Pyrsia is open source and free. The key to ensuring that the open source community continues to engage and use Pyrsia is that there should not be any currency attached with actions on Pyrsia. From the get go this has been our main objective to keep this network free and open to use for the community and we have worked to implement an immutable ledger which does not have the concept of cryptocurrency in it. Our implementation has removed the requirement of requiring gas (a fuel to power your transactions on the blockchain) or currency for participation. Given the security concerns Pyrsia operates on a small number of Pyrsia nodes that participate in consensus. Running the Proof of Authority algorithm from certified nodes and limiting those number of nodes to the participants of the governing board, allows Pyrsia to maintain security without being open to any mining on the network. Pyrsia will also benefit from the lightweight implementation of AlephBFT so that we can scale across regions and keep the network always up to date.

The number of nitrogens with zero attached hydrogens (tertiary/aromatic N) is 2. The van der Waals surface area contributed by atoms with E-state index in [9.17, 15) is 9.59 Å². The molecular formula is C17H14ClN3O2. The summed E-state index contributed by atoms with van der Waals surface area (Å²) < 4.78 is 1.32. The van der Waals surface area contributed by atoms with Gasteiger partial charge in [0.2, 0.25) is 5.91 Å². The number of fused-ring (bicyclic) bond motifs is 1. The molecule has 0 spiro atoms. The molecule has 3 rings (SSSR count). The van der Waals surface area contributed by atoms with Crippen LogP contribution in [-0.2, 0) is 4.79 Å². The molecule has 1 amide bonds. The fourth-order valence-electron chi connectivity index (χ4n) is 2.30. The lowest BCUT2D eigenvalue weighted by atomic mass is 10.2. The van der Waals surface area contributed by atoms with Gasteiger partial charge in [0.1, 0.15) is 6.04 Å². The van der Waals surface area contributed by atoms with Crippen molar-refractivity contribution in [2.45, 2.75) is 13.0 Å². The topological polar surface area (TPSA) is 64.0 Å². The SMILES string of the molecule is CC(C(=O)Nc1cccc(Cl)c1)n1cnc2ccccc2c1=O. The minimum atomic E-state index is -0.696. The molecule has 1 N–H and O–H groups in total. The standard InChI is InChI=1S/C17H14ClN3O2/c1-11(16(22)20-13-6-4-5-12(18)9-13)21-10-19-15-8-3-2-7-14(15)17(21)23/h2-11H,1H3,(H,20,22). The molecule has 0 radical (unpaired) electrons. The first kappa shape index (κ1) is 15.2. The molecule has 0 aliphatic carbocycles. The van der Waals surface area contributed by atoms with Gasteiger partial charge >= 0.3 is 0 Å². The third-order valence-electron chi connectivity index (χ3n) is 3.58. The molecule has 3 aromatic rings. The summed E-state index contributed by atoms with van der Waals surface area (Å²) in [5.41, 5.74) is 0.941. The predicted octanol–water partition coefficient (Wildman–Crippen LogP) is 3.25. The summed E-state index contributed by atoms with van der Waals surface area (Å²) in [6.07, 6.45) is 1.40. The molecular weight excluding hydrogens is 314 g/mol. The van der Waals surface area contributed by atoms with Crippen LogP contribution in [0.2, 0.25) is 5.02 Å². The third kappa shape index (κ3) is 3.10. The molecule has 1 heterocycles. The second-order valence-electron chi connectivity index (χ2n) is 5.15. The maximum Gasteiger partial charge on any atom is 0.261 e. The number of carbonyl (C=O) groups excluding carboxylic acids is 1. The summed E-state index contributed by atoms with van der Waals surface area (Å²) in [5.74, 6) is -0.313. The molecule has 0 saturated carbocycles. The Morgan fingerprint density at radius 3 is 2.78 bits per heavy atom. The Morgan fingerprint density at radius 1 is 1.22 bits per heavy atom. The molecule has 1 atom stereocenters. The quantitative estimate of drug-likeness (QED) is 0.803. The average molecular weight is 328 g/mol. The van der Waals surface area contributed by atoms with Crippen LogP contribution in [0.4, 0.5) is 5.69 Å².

Pyrsia aims to leverage blockchain to power the provenance data while not allowing any usage of cryptocurrency on the network. We believe that open source should be free to use and should not have incentives attached to it to allow for fairness. Pyrsia builds on the success of blockchain while saving resources (energy) by not allowing any competitive currency exchange on the network.
Pyrsia leverages blockchain as an immutable ledger to provide a scalable provenance log. Blockchain technology is best suited for distributed large amounts of chained data across wide networks which is evidenced from the success of blockchain in the cryptocurrencies. Pyrsia is using this same technology to improve the state of the software supply chain by providing transparency into how open source software is being built on this network. This transparency is aimed to give you the confidence to use the open source library in your production environments.